Breakout-style games can be tough to create. On one hand, their relative simplicity and timelessness offer gameplay that can be considered universally accessible. On the other hand, this simplicity challenges developers to incorporate new gameplay elements to avoid being classified as stale or boring. This is the exact problem with Transformoid [$0.99], the latest in a long line of Breakout clones. While the steampunk-inspired game does offer a different take on some standard elements, in the end there’s simply not enough to overcome what is otherwise a somewhat boring take on the genre.
As far as core gameplay is concerned, Transformoid stays very close to its roots. The game places you and your paddle at the bottom of the screen versus the blocks up top; there are no barriers or enemies looking to destroy your paddle or any other twists in the formula. In this regard, Transformoid doesn’t offer anything unique or innovated, although it does offer plenty of levels to play in, along with elements that seek to separate itself from the competition, particularly when it comes to physics manipulation.
Even though it’s a typical Breakout clone in most respects, Transformoid does incorporate a few interesting ideas in an attempt to differentiate itself. For example, one of the power-ups you can collect transforms your paddle into various shapes, each changing the way your paddle interacts with the ball. Some shapes make it easier to aim where you want the ball to go, while others make it a bit more erratic. Regardless, I thought it was a good idea and actually brought some variety to the game, assuming the physics were working as desired. I also liked the Steampunk motif that Transformoid uses, although I will admit that it’s becoming increasingly prevalent in more games. Still, the visuals are done well, and little touches like the backdrop subtly moving as you tilt your device back and forth add to the experience.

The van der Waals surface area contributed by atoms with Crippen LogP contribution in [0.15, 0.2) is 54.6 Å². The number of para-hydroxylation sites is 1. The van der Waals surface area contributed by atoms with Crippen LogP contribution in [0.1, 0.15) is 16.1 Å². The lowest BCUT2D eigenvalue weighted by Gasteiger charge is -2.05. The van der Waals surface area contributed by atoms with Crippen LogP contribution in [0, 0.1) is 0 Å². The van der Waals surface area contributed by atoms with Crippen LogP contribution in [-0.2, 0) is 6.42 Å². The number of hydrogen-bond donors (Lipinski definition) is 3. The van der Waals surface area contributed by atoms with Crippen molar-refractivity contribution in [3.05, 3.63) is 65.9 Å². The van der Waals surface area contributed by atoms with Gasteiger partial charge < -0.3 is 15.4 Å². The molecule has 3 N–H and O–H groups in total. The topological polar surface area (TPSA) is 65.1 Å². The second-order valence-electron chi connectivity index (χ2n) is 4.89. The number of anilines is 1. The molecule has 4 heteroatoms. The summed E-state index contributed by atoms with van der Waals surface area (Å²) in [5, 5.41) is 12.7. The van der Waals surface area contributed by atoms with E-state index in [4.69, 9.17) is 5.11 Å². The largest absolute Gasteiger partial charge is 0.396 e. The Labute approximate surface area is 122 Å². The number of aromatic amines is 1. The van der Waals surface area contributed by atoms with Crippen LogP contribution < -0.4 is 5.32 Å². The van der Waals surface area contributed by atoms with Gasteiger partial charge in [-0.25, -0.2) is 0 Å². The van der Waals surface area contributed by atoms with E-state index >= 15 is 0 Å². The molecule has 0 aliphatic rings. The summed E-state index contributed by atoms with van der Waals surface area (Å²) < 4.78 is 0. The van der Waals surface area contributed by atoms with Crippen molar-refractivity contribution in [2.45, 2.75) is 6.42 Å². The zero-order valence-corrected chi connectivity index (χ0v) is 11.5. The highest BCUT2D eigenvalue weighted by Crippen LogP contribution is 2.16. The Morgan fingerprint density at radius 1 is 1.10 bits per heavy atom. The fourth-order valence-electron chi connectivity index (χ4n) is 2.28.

Another differentiator for Transformoid is the concept of wind, which can come in all different directions and can subtly change the direction of the ball. Unfortunately, wind is one of those gameplay elements that sounds good in theory but ends up being mostly annoying in practice. This is especially true when you’re at the end of a level and the wind is making it difficult to get your ball to travel anywhere, much less to that one spot in the corner with the last brick. Even worse, wind contributes to the fact that Transformoid is simply a very slow game – the ball moves slow, the paddles move at a set speed (on the slow side), and even power-ups that speed it up don’t do much. It’s not slow enough to be unplayable, but enough to be annoying.
Transformoid is also filled with lots of strange miscues that give the game a very rough appearance. There are a few typos across the menus that really stand out, for instance. In addition, there’s no scoring system to speak of or even Game Center support, meaning that there’s no external influence or motivation affecting replayability. Even little things like always resetting the map selection to the very beginning every time you play the game and not letting you cycle from the first level to the last quickly give the game an overall amateurish impression. Of course, none of these issues are game breaking, but they are significant detractors to the overall experience and do little to convince casual players to check it out.
You’d have to be a diehard fan of Breakout-styled games in order to check out Transformoid. The lack of any sort of progression system or leaderboard support means that you’re simply playing the game for the love of the genre. If you happen to fit this description, then Transformoid, with its somewhat interesting visuals and power-up ideas may be worth checking out at its current price. However, for anyone else, the inherent slow pace of the gameplay and uneven overall presentation mean that you should probably look elsewhere.